I’ve experienced a mushroom cloud of creative activity over the last few days (thanks a lot, two A.M. brain!) and it’s spurred me to consider why.
The ideas for a new novel assault me when I should be asleep. I see plot, character, setting, twists, science and more in many levels which will intertwine in the final product. Is it because my mind at oh-dark-thirty is more receptive to the writerly slave working in the back room who isn’t allowed to take a night off for slumber?
Or is it more? I’ve spent the last two months revising and proof-reading Transient City (May 2016 publish date, see previous post on Reveals Part 1), rewriting my sequel to Javenny (working title Rebuilding Javenny) and evaluating recent critiques on a fantasy novel. Writing but not creating. So perhaps the subconscious is flexing its muscles and readying for the next novel-building marathon. I also took 2 weeks off from nearly all writing for a warm vacation.
The initial idea arose from squatting in the surf on Kameole Beach in Hawaii, waiting for the next good wave. California surf-buddies imparted a rule-of-thumb years ago that every sixth wave or so is a magnitude larger, i.e. the best one to catch. I have observed decent similar periodicity on the west coast of Canada but my observation in Hawaii don’t support it there. Nevertheless, I began noodling a short story idea around a sporting pursuit opening the dialogue between human and alien. “Waiting On The Sixth Wave” would be the title and I made no more notes than that.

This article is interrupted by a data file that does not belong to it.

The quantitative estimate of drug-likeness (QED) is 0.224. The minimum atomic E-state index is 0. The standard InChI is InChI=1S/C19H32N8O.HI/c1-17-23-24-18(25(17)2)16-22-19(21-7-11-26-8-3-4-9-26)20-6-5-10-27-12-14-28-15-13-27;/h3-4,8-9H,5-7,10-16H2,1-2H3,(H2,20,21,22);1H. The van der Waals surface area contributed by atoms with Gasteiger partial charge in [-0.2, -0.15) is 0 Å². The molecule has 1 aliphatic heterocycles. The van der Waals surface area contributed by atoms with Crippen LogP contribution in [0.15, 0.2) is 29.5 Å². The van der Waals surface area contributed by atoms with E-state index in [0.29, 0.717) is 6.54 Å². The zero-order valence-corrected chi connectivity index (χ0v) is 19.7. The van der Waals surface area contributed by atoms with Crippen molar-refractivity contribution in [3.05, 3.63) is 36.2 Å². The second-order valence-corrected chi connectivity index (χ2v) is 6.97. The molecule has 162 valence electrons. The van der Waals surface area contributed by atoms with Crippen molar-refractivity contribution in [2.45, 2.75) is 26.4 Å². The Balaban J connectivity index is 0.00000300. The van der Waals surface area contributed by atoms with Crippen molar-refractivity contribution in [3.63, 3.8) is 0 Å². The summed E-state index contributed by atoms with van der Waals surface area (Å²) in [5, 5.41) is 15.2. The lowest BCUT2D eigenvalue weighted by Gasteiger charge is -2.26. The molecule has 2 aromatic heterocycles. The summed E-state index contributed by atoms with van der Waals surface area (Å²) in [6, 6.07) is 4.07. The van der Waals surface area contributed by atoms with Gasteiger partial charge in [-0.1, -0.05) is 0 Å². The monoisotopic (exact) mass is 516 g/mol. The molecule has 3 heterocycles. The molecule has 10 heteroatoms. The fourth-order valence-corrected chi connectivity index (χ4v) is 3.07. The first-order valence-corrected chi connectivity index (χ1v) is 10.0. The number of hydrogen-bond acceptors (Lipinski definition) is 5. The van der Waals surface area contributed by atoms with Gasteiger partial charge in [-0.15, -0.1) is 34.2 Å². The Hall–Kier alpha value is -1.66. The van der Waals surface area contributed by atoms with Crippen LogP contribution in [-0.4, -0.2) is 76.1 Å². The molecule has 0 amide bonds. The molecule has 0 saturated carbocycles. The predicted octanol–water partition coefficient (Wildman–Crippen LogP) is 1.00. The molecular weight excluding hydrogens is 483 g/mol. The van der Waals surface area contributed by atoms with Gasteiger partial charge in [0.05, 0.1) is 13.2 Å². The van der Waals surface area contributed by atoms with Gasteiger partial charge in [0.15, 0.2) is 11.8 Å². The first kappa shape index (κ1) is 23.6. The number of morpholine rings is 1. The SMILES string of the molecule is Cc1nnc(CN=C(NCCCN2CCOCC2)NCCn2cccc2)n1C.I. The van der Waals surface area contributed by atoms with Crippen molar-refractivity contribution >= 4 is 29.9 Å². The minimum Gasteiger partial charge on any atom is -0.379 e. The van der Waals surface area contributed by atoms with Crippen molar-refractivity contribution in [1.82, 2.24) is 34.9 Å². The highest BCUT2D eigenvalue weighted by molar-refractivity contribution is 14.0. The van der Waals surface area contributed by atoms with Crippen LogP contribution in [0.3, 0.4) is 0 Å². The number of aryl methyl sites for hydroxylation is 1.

Post-vacation, post-proofing final Transient City PDF copy, more ideas begin to come. The initial idea I recognized as unoriginal and would need a couple of Ken Rand’s 90 degree turns before I’d feel good about spending time on it. But then these nocturnal ideas came tumbling down. I think there’s a novel in it, and one which will be neat to write. The ‘wave’ in the title somehow got switched to a specific geometric term. A bit of mathematical refreshment added to the mixture and to deepening plot threads.
Recipe: The right brain wants what the right brain wants, I can only keep in down for so long during editorial revision stretches. Take an occasional break from all writing without guilt—I will be the richer for it.